After seizing the English Crown, Henry I of England deprived his brother, Robert Curthose, of the Duchy of Normandy and quickly took possession of the castle at Gisors, a fortress of strategic importance on the right bank of the Epte, commanding the road between Rouen and Paris. This violated an earlier agreement between Henry and the French King that Gisors should remain in the hands of a neutral castellan, or else be demolished. This move threatened the Capetian domain and Louis was outraged, demanding Henry, as his vassal, appear before him to account for his actions. The two kings met, in force, in March 1109 at the borders of their respective territories at the bridge of Neauphle on the Epte. Henry refused to relinquish Gisors. Louis challenged the English King to single combatto settle the issue. When Henry refused, war was inevitable, a war which would last, on and off, for twenty years. The first years of the war went well for Louis until the influential Theobald II, Count o...
On 2 March 1127, the count of Flanders, Charles the Good, was assassinated in St. Donatian's Cathedral at Bruges. It was a scandal in itself but made worse because it precipitated a succession crisis. Soon a number of relatives raised claims, including William of Ypres, popularly thought to be complicit in the murder; Thierry of Alsace; and Arnold of Denmark, nephew of Charles who seized Saint-Omer; Baldwin, Count of Hainault, who seized Oudenarde, and Godfrey I, Count of Louvain and Duke of Brabant. Louis had his own candidate in mind and marched into Flanders with an army and urged the barons to elect William Clito, son of Robert Curthose, who had been disinherited of Normandy by his uncle Henry I of England, as their new Count. He had no better claim to Flanders than being the King's candidate but on 23 March 1127 he was elected Count by the Flemings. Louis then moved decisively to secure Flanders, apprehending the murderers of Charles the Good and ousting the rival claimants. On...
On 25 November 1120, Louis' fortunes against Henry I of England were raised when Henry's heir, William Ætheling, drunkenly perished aboard the White Shipen route from Normandy to England, putting the future of Henry's dynasty and his position in doubt. By 1123 Louis was involved with a coalition of Norman and French seigneurs opposed to Henry. The plan was to drive the English King from Normandy and replace him with William Clito. Henry, however, easily defeated this coalition then instigated his son-in-law, Henry V, Holy Roman Emperor, to invade France. Henry V had married the Empress Matilda, the English King's daughter and the future mother of Henry II of England, 9 years earlier, in hopes of creating an Anglo-German empire, though the couple remained childless. Like Louis, Henry V had designs on the Low Countriesand an invasion of Northern France would enable him to strengthen his ambitions in Flanders, as well as support his father-in-law. Thus in 1124, Henry V assembled an arm...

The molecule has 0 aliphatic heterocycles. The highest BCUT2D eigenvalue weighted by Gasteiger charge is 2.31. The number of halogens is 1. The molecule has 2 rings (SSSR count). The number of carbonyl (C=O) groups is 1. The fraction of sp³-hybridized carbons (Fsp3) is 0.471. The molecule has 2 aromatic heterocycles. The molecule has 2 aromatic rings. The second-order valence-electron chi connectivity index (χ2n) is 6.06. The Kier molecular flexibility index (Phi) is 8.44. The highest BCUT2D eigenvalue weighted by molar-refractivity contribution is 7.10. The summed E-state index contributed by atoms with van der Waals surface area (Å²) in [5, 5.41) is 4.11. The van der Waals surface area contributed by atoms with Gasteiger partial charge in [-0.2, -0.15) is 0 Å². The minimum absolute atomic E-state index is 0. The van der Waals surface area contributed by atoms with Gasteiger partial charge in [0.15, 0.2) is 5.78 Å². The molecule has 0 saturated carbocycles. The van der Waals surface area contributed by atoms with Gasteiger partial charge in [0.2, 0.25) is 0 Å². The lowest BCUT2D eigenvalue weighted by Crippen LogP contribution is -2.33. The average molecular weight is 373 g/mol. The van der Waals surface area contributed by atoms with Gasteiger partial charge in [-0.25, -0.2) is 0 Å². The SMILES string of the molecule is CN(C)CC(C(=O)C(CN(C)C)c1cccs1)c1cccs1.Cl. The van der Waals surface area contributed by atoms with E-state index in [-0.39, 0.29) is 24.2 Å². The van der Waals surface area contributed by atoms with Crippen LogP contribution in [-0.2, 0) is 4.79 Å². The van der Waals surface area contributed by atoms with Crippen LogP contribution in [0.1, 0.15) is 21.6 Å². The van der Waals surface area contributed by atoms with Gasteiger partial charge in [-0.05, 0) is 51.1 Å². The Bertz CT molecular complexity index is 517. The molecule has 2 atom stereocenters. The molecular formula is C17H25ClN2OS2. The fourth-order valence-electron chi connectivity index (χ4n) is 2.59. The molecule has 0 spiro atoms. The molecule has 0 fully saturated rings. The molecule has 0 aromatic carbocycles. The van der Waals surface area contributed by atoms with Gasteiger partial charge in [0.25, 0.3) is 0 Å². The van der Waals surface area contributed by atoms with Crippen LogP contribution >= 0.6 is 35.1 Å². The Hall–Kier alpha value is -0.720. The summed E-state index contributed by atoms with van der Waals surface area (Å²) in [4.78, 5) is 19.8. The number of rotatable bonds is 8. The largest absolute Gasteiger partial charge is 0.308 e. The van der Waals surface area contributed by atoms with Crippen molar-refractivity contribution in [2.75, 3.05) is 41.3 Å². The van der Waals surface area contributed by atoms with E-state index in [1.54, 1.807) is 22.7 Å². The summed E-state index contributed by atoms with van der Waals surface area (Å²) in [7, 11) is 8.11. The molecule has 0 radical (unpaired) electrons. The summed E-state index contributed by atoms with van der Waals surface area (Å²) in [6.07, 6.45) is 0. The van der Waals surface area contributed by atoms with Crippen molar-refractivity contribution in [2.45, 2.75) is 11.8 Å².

In 1128 Henry I married his sole surviving legitimate child, the dowager Empress Matilda, to Geoffrey Plantagenet, Count of Anjou. This would prove to be a dangerous alliance for Louis during the reign of his successor, Louis VII of France.
As Louis VI approached his end, there seemed to be reasons for optimism. Henry I of England had died on 1 December 1135 and Stephen of Bloishad seized the English crown, reneging on the oath he had sworn to Henry I to support Matilda. Stephen was thus in no position to bring the combined Anglo-Norman might against the French crown. Louis had also made great strides in exercising his royal authority over his barons, and even Theobald II had finally rallied to the Capetian cause. Finally, on 9 April 1137, a dying William X, Duke of Aquitaine appointed Louis VI guardian of his fifteen-year-old daughter and heiress, Eleanor of Aquitaine. Eleanor was suddenly the most eligible heiress in Europe, and Louis wasted no time in marrying her to his own heir, the future Louis VII, at the Cathedral of Saint-André in Bordeaux on 25 July 1137. At a stroke Louis had added one of the most powerful duchiesin France to the Capetian domains. Louis died of dysentery 7 days later, on 1 August 1137. Despi...
He married in 1104: 1) Lucienne de Rochefort — the marriage was annulled on 23 May 1107 at the Council of Troyes by Pope Paschal II. He married in 1115: 2) Adélaide de Maurienne(1092–1154) 1. Their children: 1.1. Philip(29 August 1116 – 13 October 1131), King of the Franks (1129–31), not to be confused with his brother of the same name; he died as a result of a fall from a horse. 1.2. Louis VII(1120 – 18 September 1180), King of the Franks. 1.3. Henry (1121 – 13 November 1175), Archbishop of Reims. 1.4. Hugh (ca1122 – died young). 1.5. Robert (ca 1123 – 11 October 1188), count of Dreux. 1.6. Peter (September 1126 – 10 April 1183), married Elizabeth, Lady of Courtenay. 1.7. Constance (ca 1128 – 16 August 1176), married first Eustace IV, count of Boulogne, and then Raymond V of Toulouse. 1.8. Philip (c.1132 -1160), Archdeacon of Paris With Marie de Breuillet, daughter of Renaud de Breuillet de Dourdan,Louis VI was the father of a daughter: 1. Isabelle (ca1105 – before 1175), married (...